Corporation aiming to produce more “ambitious” projects like McMafia.
BBC Worldwide has secured a £150m fund for high-end dramas after striking a deal with film financier Anton (writes Broadcast).
The commercial arm of the BBC has launched The Drama Investment Partnership with the European firm, which has financed feature films including Paddington and Tinker Tailor Soldier Spy.
The investment will be used to fund a raft of premium scripted series over a three-year period and is more akin to slate financing arrangement, which is commonplace in the film sector.
Both companies will invest in the dramas as BBCW looks to find shows that can sell around the world, in the mould of Top of the Lake, The Honourable Woman and forthcoming series McMafia (pictured).
The two firms hope that the fund will help increase the pace and flow of “ambitious” projects from British production companies, giving indies access to capital as soon as they receive a commission.
Anton Corp is run by Sébastien Raybaud, who previously ran the media finance team at French bank Société Générale. The partnership marks BBCW’s second super-drama investment deal of 2017, after it struck a deal with Danny Cohen-led Access Entertainment in January.
The Access deal, which is run in association with Lookout Point and known as Benchmark Television, is thought to be worth around £50m. The three firms will develop dramas on the same scale as War And Peace and The Night Manager and will greenlight projects straight to series, before any commission from a broadcaster.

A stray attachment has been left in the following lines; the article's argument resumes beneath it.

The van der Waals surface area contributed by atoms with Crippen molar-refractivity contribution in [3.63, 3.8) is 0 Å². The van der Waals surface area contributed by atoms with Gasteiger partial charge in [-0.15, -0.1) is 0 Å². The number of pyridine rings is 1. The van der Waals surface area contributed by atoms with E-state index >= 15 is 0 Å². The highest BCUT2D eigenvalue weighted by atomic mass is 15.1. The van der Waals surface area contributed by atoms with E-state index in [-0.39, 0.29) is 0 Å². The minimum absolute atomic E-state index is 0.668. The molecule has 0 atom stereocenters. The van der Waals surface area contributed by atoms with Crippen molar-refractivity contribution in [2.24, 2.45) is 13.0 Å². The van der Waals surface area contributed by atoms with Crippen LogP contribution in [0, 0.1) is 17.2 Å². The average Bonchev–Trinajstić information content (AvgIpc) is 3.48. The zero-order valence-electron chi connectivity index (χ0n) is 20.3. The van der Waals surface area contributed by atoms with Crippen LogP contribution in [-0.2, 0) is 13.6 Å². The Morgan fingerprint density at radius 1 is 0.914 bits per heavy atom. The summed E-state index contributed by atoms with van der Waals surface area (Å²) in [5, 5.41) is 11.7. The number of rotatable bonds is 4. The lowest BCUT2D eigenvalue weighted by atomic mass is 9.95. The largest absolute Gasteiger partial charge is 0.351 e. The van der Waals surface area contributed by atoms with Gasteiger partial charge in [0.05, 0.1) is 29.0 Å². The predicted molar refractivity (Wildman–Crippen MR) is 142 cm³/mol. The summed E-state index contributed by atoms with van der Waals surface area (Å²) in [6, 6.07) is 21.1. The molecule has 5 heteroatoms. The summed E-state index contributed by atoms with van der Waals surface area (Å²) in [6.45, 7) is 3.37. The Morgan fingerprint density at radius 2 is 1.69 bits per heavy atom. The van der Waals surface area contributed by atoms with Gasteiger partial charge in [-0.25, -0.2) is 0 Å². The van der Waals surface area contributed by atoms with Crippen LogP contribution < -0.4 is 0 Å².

The deal is, however, dependent on British and international commissions.
Raybaud said that combining forces with BBC enabled Anton enabled the chance to create shows that stand out in a market “flooded with content”.
BBCW chief executive Tim Davie added: “With The Drama Investment Partnership, we are actively bringing new funding opportunities to the market, consistent with our history of pioneering financing and partnership deals.
“We are confident that the new funds will unlock greater opportunities for content makers and commissioners to ensure the very best of British drama continues to be made for audiences across the world.”
The agreement also chimes with comments made by Davie at the RTS London conference in September, where he told delegates that more than 50% of BBCW revenues now come from drama, adding:
“We are looking at ways we can create drama funding by using third-party money. There is lots of capital out there, whether that’s private equity or other things. It’s all about the people, the culture, the returns they want, and the risk profile.”